To visit Uluru, known also as Ayer’s Rock, is to be part of something great, something mystical, something jam-packed with beauty and a living history.
As all the guidebooks say, there is nothing that could have prepared us for the first sight of Uluru on the horizon. It would be an astounding sight anywhere, but to us, after two days of driving along straight, flat roads into nothingness, Uluru really jumped into view, a mirage of orangey red in the distance. The Aboriginal history and story of this place made my time there feel heavy and fraught with significance…this isn’t just a rock in a desert; it holds an ancient story of a people and a place.
Uluru, though just a large rock to some, seemed alive to me and therefore demanded a certain respect. We never even considering climbing the monolith because the Aboriginal traditional owners, the Anangu, had posted numerous signs and requested that we show respect by not climbing. Kris and I felt an incredible frustration with those who still decided to climb this sacred rock - we wanted to interview the people descending, simply to ask, “What made you feel that your desire to climb atop this rock outweighed the desires of the indigenous people to retain it’s sacredness by not climbing?” We wanted to ask, but we didn’t. We just tried to respect the stated wishes of the Anangu by instead “listening to everything.”
We didn’t anticipate being so moved by simply listening, but we experienced something quite beautiful while visiting the prized Mutitjulu waterhole on the base walk. We were hot - it had been a long day already, as we had driven the 20km to watch the sun rise spectacularly over the flat horizon before hiking through Kata Tjuta on the Valley of the Winds walk, had eaten our lunch outside in the heat in order to better view the monolith before approaching, and were now walking around her in the heat of the day.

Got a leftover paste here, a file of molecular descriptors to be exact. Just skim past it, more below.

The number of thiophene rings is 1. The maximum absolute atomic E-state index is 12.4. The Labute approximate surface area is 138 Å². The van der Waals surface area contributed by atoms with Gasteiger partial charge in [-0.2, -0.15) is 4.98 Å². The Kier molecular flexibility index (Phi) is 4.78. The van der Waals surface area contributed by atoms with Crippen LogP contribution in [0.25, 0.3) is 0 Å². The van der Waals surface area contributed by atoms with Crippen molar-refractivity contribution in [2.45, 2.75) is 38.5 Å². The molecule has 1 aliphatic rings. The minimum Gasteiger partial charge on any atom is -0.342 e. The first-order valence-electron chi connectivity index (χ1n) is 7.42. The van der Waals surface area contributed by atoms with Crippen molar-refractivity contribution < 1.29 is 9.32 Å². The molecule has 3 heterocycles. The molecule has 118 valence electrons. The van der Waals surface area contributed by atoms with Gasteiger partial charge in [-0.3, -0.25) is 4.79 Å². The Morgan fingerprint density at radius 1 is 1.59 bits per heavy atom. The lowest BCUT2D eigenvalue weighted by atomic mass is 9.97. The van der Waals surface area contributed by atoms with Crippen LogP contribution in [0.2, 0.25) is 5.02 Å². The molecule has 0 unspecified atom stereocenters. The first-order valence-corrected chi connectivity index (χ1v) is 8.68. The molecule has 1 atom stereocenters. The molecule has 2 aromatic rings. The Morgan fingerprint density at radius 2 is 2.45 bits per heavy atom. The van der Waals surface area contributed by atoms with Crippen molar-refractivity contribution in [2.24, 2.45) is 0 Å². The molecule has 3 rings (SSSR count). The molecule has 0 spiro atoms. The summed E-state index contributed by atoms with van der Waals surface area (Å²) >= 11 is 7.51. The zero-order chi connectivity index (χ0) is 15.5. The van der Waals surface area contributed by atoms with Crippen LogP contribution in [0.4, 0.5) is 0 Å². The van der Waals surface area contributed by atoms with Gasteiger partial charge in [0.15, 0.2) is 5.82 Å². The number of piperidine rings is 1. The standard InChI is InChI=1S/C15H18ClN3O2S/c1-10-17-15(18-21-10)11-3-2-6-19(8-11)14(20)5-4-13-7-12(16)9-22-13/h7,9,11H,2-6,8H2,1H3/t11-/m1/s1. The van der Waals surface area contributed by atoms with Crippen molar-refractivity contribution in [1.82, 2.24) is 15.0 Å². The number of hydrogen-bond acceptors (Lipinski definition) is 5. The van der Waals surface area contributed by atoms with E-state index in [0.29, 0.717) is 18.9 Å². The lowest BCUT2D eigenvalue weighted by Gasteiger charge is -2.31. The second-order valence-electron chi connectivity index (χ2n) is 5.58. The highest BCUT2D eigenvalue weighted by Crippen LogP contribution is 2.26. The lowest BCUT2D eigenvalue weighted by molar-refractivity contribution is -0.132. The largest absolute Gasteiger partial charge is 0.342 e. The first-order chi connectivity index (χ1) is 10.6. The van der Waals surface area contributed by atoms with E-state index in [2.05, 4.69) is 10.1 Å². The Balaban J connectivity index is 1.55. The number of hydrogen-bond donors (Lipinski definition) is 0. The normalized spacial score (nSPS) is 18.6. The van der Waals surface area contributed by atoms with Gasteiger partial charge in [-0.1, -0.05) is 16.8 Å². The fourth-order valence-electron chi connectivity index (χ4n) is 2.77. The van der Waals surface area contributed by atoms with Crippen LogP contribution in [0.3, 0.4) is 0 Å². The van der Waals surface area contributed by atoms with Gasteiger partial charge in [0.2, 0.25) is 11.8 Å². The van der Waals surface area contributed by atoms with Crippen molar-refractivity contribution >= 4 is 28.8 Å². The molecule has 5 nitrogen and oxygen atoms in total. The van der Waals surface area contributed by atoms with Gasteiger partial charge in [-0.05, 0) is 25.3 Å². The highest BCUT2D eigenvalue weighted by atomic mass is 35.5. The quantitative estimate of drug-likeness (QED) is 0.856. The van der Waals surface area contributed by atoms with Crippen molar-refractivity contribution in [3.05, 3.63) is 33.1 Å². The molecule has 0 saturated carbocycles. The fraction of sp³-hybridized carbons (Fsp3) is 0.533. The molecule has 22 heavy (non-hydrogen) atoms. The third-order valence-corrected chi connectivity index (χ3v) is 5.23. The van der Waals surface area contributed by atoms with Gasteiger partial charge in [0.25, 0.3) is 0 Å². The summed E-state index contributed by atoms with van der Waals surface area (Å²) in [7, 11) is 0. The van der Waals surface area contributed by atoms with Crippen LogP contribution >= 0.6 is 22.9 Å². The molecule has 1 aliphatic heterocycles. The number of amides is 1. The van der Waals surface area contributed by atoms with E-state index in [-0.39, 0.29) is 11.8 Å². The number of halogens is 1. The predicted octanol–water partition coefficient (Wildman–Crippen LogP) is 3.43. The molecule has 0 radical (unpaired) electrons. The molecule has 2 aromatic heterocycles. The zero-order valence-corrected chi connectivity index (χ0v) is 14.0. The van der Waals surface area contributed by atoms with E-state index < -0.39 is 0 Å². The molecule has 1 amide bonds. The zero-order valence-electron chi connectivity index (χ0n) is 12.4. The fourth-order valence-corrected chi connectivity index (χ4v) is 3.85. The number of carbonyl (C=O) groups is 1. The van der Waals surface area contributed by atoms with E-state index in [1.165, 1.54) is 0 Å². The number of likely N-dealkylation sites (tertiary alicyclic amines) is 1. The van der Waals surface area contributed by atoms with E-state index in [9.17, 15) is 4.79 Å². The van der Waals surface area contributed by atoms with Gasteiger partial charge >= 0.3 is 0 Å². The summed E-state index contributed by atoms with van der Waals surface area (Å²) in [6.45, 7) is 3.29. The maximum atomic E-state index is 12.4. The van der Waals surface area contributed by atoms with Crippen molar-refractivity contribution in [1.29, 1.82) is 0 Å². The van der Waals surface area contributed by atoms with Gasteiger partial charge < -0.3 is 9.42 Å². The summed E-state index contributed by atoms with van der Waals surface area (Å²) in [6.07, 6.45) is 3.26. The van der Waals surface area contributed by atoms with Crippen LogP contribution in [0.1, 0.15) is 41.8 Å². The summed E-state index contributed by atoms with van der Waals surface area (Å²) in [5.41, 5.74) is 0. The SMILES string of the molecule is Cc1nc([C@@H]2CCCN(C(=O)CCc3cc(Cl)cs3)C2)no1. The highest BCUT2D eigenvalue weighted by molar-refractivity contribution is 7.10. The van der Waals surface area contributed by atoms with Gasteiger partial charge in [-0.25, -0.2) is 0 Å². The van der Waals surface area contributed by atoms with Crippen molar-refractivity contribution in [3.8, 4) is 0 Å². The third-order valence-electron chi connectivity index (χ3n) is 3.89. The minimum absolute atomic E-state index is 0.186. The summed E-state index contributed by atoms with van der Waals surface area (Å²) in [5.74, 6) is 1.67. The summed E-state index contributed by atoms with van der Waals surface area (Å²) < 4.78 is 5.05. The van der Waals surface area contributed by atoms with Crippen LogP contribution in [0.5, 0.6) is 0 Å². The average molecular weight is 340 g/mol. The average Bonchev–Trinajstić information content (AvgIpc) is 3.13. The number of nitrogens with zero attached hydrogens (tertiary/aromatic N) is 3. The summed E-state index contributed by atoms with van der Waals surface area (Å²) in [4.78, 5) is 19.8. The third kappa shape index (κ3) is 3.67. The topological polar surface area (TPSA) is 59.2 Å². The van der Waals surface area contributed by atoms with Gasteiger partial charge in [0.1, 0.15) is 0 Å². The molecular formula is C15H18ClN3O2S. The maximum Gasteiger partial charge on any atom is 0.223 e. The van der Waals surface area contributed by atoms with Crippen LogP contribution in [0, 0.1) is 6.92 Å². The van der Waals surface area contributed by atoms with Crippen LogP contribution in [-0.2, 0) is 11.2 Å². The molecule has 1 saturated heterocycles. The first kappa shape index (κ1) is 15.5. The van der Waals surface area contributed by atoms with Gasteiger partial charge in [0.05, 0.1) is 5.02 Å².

I’ll admit we were growing vaguely disinterested when we arrived at the waterhole that historically attracted a variety of animals and their Aboriginal hunters to its waters. A slow, steady trickle poured down the orange sides of Uluru into a small, clear basin, surrounded on two sides by rock face and lush vegetation on the other two. On approaching the waterhole, we found a group of young hippies of unknown origin, sitting in complete and utter silence, just watching the waterhole and listening. We joined them and slowed down more than we had for quite some time. I have no concept of how much time must have passed as we sat there, but I know that I didn’t regret a moment of it.
The sign apparently encouraged us to do so - to sit quietly, to hear the sounds of the birds, the water, the significance of this special place. The silence filled us…with new energy, new reverance, a renewed hope for mankind. Afterall, if we can sit together in silence, respecting what is beautiful and sacred and life-giving, what can’t we accomplish?
When we resumed our walk, we did so with renewed energy and perspective.
Uluru was a magical place indeed… a truly beautiful detour into the heart and history of Australia. In my journal I collaged together some souvenirs to remember our time spent there.